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San Diego – Provisioning, born of promise but raising hell ever since, is in a transition phase that hopefully accentuates the good, incorporates the new and leaves behind the bad.

That was the message this week from Lori Rowland, vice president and service director for the identity and privacy strategies team in the IT Professionals Research group (formerly Burton Group) at Gartner.

At the analyst firm’s Identity and Access Management conference, Rowland picked at nagging provisioning legacies, detailed changes brought by regulations such as Sarbanes Oxley, explained evolutions such as identity and access governance (IAG) and looked ahead to the cloud.

The cloud is where provisioning, federated to cloud-based apps, should be playing a significant role in adoption, but today provisioning is a work in transition.

In fact, IT’s sore chapters in provisioning’s history – namely connectors – are being recreated in the cloud, a development Rowland calls “frightening.”

“Stop the connector madness whenever possible; especially out to the cloud,” Rowland said. “Right now cloud vendors have their own APIs and we are again building proprietary connectors.”

She admitted connectors will not go away completely then outlined how provisioning has changed and what the alternatives are now.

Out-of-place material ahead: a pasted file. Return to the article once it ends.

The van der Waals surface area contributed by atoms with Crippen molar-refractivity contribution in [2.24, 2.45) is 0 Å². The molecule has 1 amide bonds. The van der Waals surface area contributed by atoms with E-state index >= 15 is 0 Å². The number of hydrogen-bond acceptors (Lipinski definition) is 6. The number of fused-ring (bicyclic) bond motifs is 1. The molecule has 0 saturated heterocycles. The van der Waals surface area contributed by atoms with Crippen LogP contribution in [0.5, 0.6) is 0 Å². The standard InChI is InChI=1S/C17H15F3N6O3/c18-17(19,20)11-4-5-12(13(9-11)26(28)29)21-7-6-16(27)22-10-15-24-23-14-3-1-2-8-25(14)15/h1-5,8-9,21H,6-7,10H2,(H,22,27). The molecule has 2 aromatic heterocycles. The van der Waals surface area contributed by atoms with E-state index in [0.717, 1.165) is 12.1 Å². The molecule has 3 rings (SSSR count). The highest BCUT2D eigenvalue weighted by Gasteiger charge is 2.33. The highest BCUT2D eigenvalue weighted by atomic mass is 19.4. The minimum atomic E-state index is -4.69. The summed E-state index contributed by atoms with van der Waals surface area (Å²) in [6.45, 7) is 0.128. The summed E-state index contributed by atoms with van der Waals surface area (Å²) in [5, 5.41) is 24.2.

Rowland says the “push” model, which provisions users accounts to an application, must be replaced by transaction-based authorizations that “pull” data from systems like virtual repositories (such as those from UnboundID or Radiant Logic) and deliver it to applications.

In general, the model delivers to the application a user with attributes in hand, including authentication, authorization and policy vetting.

The model’s defining characteristic is standards-based interfaces used by publishers and subscribers to events, data and transactions.

The pull model is a popular ideahowever, it is not universally accepted.

In the pull model, which is contextual and operates in real-time, data delivery can be accomplished using established federation protocols such as SAML, along with authorization and policy tools based on XACML from vendors such as Axiomatics, which this week inked a major deal with PayPal.

Other standard pieces that might get a look include the Security Provisioning Markup Language (SPML).  The standards group OASIS recently rescued the spec from death, but the group has yet to make any meaningful changes.

Rowland heaped much of the blame for SPML’s churn on vendors, but added that the technology is not well suited for federated provisioning.

“Wasn’t SPML suppose to be your best friend,” she said. “It has not lived up to its pedigree.”

Rowland sees account provisioning/authorization as one leg of three that will encompass the whole of future “provisioning.” The others are IAG, and Data Management and Synchronization.

“This is a shift in thinking, we will not provision each time someone needs access,” she said. She said the transition will take time and the near future will be defined by a hybrid model.

Do you have hopes for cloud provisioning? What technologies are you using/exploring?

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